U.S. feed grain ending stocks for 2012/13 are projected higher this month as lower expected exports outweigh an increase in projected domestic usage. Corn exports are projected 50 million bushels lower based on the sluggish pace of sales and shipments to date and prospects for more competition from Brazil. Corn use for ethanol production is unchanged, but corn use for sweeteners and starch is raised 20 million bushels, boosting projected food, seed, and industrial use. Projected corn ending stocks are raised 30 million bushels. The projected range for the season-average farm price for corn is lowered 20 cents at the midpoint and narrowed to $6.75 to $7.65 per bushel. Reported monthly prices received by farmers to date continue to reflect forward sales made at prices below prevailing cash market bids.

Usage changes for 2012/13 are also made this month for sorghum and barley. Sorghum feed and residual use is projected 25 million bushels lower, but offset by a 20-million-bushel increase in food, seed, and industrial use and a 5-million-bushel increase in exports. Projected barley exports are lowered 1 million bushels, based on indications of slower-than-expected shipments. Barley ending stocks are increased by the same amount. The projected range for the sorghum farm price is lowered 15 cents at the midpoint and narrowed to $6.70 to $7.60 per bushel. The barley farm price range is narrowed 5 cents on each end to $6.15 to $6.65 per bushel.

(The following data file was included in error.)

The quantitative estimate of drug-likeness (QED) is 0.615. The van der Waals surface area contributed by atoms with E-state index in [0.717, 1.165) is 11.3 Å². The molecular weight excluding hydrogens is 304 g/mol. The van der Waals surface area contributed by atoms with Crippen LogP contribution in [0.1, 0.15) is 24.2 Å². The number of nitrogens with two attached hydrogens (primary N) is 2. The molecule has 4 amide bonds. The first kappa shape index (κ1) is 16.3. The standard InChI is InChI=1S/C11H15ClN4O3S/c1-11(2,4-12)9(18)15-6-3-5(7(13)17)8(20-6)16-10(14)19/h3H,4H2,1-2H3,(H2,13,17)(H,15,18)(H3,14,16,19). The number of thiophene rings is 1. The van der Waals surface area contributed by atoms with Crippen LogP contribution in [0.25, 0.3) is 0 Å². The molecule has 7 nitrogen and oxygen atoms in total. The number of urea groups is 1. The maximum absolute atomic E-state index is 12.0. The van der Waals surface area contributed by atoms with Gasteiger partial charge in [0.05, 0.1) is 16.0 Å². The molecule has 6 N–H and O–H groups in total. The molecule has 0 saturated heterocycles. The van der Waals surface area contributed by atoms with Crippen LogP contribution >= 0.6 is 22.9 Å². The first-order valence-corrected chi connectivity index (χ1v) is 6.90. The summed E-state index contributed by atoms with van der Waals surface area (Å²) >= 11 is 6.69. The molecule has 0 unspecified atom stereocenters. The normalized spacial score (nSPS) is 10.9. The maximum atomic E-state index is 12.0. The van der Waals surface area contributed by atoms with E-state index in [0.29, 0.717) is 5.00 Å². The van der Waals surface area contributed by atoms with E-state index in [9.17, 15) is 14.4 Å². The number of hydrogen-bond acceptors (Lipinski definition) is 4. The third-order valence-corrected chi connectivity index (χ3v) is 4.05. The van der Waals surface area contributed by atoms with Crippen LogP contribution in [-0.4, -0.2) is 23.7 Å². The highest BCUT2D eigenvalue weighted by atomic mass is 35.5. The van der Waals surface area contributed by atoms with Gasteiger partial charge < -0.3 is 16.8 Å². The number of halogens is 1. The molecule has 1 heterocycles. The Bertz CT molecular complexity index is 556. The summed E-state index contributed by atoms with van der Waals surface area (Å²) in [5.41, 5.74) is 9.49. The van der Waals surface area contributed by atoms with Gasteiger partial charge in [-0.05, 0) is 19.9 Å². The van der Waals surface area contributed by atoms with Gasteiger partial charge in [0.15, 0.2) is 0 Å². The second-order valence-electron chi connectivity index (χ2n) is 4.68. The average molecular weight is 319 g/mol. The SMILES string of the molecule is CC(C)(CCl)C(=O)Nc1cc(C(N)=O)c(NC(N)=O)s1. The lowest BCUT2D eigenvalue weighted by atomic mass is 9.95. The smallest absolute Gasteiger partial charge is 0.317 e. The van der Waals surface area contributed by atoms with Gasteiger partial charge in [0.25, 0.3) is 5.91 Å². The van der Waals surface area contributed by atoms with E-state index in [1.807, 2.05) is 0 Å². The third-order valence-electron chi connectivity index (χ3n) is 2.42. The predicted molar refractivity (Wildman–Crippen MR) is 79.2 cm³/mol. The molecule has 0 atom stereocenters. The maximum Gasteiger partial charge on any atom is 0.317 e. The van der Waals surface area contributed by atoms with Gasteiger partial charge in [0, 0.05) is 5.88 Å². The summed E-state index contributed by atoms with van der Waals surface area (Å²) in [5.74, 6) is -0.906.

Global coarse grain supplies for 2012/13 are projected 2.1 million tons higher as a decrease in beginning stocks is more than offset by a 2.9-million-ton increase in production. Lower 2012/13 beginning stocks mostly reflect an increase in 2011/12 corn exports for Brazil and revisions to the Paraguay corn series that lower 2011/12 corn area and yield.

Global 2012/13 corn production is raised 2.1 million tons with increases for Brazil, Mexico, India, and Ukraine more than offsetting a reduction for Argentina. Brazil production is raised 1.5 million tons based on higher reported area and yields for the first-season crop and good early prospects for second-season corn. Mexico production is increased 0.8 million tons with higher reported area for the summer crop. Production is raised 0.6 million tons for India on higher area as indicated by the latest sowing progress reports. Ukraine production is increased 0.4 million tons on higher reported yields. Argentina production is lowered 1.0 million tons as persistent dryness in January and early February lowers yield prospects, particularly for late-planted corn.

Global 2012/13 production is also higher this month for sorghum, barley, oats, and rye. Sorghum production is raised 0.4 million tons for Mexico with higher area and yields for the summer crop, but lowered 0.2 million tons for Australia with reduced prospects for area and yields. Global barley, oats, and rye production are up a combined 0.6 million tons on larger reported crops for the FSU-12 countries.